35 Years After Addressing Congress, James Hansen Has More Climate Warnings

Global warming may be happening more quickly than previously thought, according to a new study by a group of researchers including former NASA scientist James Hansen, whose testimony before Congress 35 years ago helped raise broad awareness of climate change.

The study warns that the planet could exceed 1.5 degrees Celsius, or 2.7 degrees Fahrenheit, of warming this decade, compared with the average temperature in preindustrial days, and that the world will warm by 2 degrees Celsius by 2050. When countries signed the landmark Paris Agreement in 2015 to collectively fight climate change, they agreed to try and limit global warming to “well below” 2 degrees Celsius and aim for 1.5 degrees.

“The 1.5 degree limit is deader than a doornail,” said Dr. Hansen, now the director of the Climate Science, Awareness and Solutions Program at Columbia University, during a news conference on Thursday. The 2 degrees goal could still be met, he said, but only with concerted action to stop using fossil fuels and at a pace far quicker than current plans.

The world has warmed by about 1.2 degrees Celsius so far and is already experiencing worsening heat waves, wildfires, storms, biodiversity loss and other consequences of climate change. Past the Paris Agreement temperature goals, which reflect the results of international diplomacy rather than exact scientific benchmarks, the effects will get significantly worse and veer into territory with greater extremes and unknowns.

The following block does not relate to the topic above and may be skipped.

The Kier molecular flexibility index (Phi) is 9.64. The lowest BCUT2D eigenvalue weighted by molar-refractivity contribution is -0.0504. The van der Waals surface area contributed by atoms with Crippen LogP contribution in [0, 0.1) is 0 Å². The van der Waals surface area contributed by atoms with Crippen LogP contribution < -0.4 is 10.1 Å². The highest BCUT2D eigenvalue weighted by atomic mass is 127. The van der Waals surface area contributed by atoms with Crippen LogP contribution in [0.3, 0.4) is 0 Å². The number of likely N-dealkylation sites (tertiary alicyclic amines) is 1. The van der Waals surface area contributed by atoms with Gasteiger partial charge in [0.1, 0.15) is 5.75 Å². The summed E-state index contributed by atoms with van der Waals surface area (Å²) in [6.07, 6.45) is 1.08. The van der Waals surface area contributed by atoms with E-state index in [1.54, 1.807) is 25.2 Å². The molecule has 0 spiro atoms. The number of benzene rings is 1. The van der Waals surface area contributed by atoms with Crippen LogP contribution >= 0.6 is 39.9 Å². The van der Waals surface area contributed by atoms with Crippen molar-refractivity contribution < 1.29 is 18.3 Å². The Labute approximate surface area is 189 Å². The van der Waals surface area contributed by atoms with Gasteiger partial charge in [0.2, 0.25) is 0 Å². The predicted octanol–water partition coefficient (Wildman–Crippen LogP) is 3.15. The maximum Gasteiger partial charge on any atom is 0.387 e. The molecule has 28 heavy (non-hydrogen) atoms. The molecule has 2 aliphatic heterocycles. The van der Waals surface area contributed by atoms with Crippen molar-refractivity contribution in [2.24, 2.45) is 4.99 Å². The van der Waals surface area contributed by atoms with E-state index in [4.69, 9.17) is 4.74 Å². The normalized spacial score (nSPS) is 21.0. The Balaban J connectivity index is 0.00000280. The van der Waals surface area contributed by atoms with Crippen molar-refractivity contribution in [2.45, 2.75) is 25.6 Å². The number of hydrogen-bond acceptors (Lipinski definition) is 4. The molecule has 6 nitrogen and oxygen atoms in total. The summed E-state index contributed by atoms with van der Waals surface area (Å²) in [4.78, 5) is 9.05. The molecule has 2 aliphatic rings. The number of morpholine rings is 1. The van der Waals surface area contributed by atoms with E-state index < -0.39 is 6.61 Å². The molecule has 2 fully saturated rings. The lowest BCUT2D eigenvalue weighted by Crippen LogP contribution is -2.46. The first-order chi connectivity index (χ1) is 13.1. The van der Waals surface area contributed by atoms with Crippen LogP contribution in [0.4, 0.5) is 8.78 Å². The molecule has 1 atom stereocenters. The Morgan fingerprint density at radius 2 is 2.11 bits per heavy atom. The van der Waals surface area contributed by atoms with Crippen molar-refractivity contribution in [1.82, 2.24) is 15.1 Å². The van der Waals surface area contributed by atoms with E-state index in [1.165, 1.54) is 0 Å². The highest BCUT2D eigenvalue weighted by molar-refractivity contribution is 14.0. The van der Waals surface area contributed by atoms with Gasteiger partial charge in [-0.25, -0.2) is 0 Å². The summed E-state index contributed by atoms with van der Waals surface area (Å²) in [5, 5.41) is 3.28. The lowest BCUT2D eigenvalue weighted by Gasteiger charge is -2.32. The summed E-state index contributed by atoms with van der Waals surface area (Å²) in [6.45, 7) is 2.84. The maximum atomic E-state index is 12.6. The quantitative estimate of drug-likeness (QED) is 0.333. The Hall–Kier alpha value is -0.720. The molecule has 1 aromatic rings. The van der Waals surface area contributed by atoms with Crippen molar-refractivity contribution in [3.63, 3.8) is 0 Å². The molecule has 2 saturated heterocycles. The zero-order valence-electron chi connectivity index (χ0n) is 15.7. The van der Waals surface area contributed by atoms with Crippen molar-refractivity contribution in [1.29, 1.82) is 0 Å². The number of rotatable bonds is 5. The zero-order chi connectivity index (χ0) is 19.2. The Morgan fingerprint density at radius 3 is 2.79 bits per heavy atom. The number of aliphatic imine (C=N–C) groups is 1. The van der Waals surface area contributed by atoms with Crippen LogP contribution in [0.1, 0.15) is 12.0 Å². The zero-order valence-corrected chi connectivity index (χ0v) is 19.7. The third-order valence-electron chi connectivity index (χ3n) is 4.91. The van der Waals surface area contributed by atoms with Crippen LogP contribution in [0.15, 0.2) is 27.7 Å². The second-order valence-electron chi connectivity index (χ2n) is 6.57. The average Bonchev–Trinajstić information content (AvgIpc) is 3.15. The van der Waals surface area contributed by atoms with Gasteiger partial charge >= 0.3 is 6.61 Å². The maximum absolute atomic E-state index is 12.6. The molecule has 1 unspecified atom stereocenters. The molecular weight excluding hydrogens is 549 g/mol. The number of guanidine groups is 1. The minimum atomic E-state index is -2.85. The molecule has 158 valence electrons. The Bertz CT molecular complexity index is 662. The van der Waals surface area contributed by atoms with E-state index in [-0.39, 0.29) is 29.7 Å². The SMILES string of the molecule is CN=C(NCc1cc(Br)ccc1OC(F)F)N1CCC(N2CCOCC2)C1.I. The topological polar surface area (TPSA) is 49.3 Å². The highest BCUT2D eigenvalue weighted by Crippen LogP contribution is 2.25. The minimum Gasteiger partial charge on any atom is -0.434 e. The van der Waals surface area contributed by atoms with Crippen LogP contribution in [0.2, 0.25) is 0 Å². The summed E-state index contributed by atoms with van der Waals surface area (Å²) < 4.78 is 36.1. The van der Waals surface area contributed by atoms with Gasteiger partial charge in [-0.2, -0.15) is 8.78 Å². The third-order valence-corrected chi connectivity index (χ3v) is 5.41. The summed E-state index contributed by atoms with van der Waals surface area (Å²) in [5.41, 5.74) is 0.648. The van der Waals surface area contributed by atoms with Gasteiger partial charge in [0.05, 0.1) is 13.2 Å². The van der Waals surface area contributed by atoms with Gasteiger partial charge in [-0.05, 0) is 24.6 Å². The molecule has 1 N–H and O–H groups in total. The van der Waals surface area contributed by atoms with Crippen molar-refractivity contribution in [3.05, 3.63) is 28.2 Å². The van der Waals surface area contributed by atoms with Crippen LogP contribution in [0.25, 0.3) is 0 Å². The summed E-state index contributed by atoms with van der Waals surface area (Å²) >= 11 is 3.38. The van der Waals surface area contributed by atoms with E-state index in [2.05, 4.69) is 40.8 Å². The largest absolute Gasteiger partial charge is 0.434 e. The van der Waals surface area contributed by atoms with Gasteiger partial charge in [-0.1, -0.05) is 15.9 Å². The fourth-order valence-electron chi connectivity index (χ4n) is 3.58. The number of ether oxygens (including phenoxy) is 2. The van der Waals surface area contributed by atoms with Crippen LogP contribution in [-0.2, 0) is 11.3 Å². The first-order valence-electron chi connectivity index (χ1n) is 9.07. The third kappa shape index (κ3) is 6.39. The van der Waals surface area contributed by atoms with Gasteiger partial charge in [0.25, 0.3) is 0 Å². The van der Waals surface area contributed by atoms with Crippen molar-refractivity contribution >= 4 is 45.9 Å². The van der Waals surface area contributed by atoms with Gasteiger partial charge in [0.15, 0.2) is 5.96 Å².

Despite these disagreements, the very real, physical deadlines of 1.5 and 2 degrees Celsius are looming close enough on the horizon that, to a certain extent, exactly how sensitive the Earth’s climate is to future greenhouse gas emissions doesn’t matter. Most experts agree that while the 1.5 degree goal has already been missed, 2 degrees is still salvageable — but not without much more action than countries are currently taking.

“We’re also going to pass 2 degrees. That’s clear, unless we take action to reduce the energy imbalance,” Dr. Hansen said. “The first thing we must do is reduce emissions as fast as possible.”

Sahred From Source link Science

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